Jonathan Hames switched from dairy to beef farming two years ago when the milk price crisis took its toll.
Familiar with managing dairy youngstock, he changed to rearing Aberdeen Angus-cross dairy calves to sell as stores at his family farm in Kilmington, Wiltshire.
He decided to look at ways he could make the best use of the buildings and grazing platform previously used for the dairy herd.
A year in to his new enterprise, Mr Hames attended the Farmers Weekly Rethinking Cattle Performance workshop hosted at Steve and Jo Pile’s calf-rearing unit in Bradford-upon-Avon.
He told Farmers Weekly how he has applied ideas from the event to his own housing system.
Street Farm, Kilmington, Wiltshire
- 120ha (300 acres) of beef and arable
- Rearing batches of 50-60 calves, totalling 100 a year
- Selling most as stores and finishing a few
- Starting on milk replacers, then feeding concentrate at 1.6kg a head a day and ad-lib silage and wholecrop
- Turning out to grass at about 12 months and rotationally grazing
Improving air quality
First, Mr Hames focused on air quality within the youngstock building. He did think about removing boarding from the shed walls to improve ventilation – but at 700ft above sea level the winters can be harsh, so he looked into other options.
See also: Read more housing advice
He opened up a ridge in the roof of the shed to aid air flow and capped it to manage moisture levels.
He worked with his vet, a calf specialist from Shepton Vets, to calculate the outlet required in his low-roofed building.
The fan Mr Hames has installed has five settings.
At this time of year, he runs the fan (connected to a ventilation tube running the length of the building) on the lowest setting, just to keep ammonia levels down, but he says that it is obvious the air quality in the shed is much improved.
Letting off smoke bombs inside the shed before and after fitting the ridge and fan demonstrated this, with smoke disappearing much more quickly after the changes were made.
Mr Hames completed the installation himself. The fan cost just shy of £1,000 and has a running cost of 70p/day when it is on its highest setting.
Last autumn and winter, he treated about 15 calves for pneumonia, but this year he has not seen a single case. He believes the ventilation system has been the key change.
Minimising cold stress
As well as getting moisture and stale air out of the building and fresh air in, Mr Hames looked at the air inlets and temperature to avoid younger calves getting cold.
He has fitted Stokbord (a recycled plastic sheet material) on the bottom of the shed gates to block draughts.
He has also been using barley straw bales inside the building to preserve the temperature – small calves do not produce enough heat to trigger the stack effect, so using a wall of straw bales can help with this.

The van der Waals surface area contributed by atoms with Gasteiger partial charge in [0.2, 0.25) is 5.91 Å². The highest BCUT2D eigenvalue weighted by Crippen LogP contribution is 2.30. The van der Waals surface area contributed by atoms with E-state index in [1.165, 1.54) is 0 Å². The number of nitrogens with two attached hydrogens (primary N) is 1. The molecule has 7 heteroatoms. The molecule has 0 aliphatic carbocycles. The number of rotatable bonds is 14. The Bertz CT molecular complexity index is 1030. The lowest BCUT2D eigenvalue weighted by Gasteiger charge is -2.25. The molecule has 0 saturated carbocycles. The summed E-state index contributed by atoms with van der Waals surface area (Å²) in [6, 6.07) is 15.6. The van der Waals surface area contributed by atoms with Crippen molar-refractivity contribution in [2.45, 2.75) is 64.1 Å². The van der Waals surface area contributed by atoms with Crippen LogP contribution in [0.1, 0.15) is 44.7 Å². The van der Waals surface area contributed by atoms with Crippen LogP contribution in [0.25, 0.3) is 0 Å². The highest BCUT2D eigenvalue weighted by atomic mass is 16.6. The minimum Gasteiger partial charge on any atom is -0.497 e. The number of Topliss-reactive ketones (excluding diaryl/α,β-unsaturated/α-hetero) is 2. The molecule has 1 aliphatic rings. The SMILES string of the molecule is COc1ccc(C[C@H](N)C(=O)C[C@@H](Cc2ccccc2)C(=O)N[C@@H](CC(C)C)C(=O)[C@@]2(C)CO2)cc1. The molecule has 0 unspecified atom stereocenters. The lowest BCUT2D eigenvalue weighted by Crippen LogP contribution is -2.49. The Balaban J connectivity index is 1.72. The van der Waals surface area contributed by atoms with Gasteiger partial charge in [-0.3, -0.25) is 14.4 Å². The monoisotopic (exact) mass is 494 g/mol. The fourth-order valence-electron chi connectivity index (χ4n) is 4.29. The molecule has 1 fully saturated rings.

The straw also provides something warmer for calves to lean on, rather than the cold materials of the shed wall.
Mr Hames weighs all stock at three-month intervals and has seen promising results in his latest batch of calves.
He uses the Blade rearing guidelines for Aberdeen Angus-cross animals as a benchmark for the performance of his own stock.
At recent weigh-ins, his 12-month-old stock was 40kg ahead of target and 15/16-month-olds were 60kg ahead of target.
He is getting animals to more than 500kg by 15/16 months. He is aiming to sell them as stores, but a recent TB breakdown has limited his options.
“I’m flexible – if the market is good, I will sell them as heavy stores,” Mr Hames says. “If the market is bad, I will think about finishing them.”
Speaking about the Rethinking Cattle Performance workshop, he says: “The event has taught me that attention to detail has a huge effect on weight gain, and general calf health. Seeing the results from better management is a huge inspiration to maintain the standards I have adopted since going on the course.”
Mr Hames’s three top youngstock tips
1. Get an outside perspective
Get someone such as a vet to inspect your building, because they will see things you don’t.
It’s good to get a fresh pair of eyes to have a look at the whole system for other points of view.
Calves lick everything, so it is vital to pressure-watch and disinfect everything within the shed to get rid of bacteria. Operating a batch system makes this easier.
3. Don’t be afraid of antibiotics
With the rate disease can spread through youngstock, don’t be afraid to use antibiotics when necessary. It’s important to stop blanket treatment with antibiotics and use alternatives where possible, but it’s also important to tackle disease in a single animal to stop it infecting the rest of the calves.
Thanks to ABP, Volac and Zoetis, whose sponsorship made it possible to run the Rethinking Cattle Performance workshops. Farmers Weekly had full editorial control of this article.
ABP, Volac and Zoetis are committed to supporting UK cattle farmers in running enterprises that produce healthier, more productive animals.
Part of this commitment means working with organisations such as Farmers Weekly on initiatives such as the Rethinking Cattle Performance campaign, to offer farmers the opportunity to learn from experts and their peers about the best ways to produce cattle, and particularly calves, as efficiently as possible.
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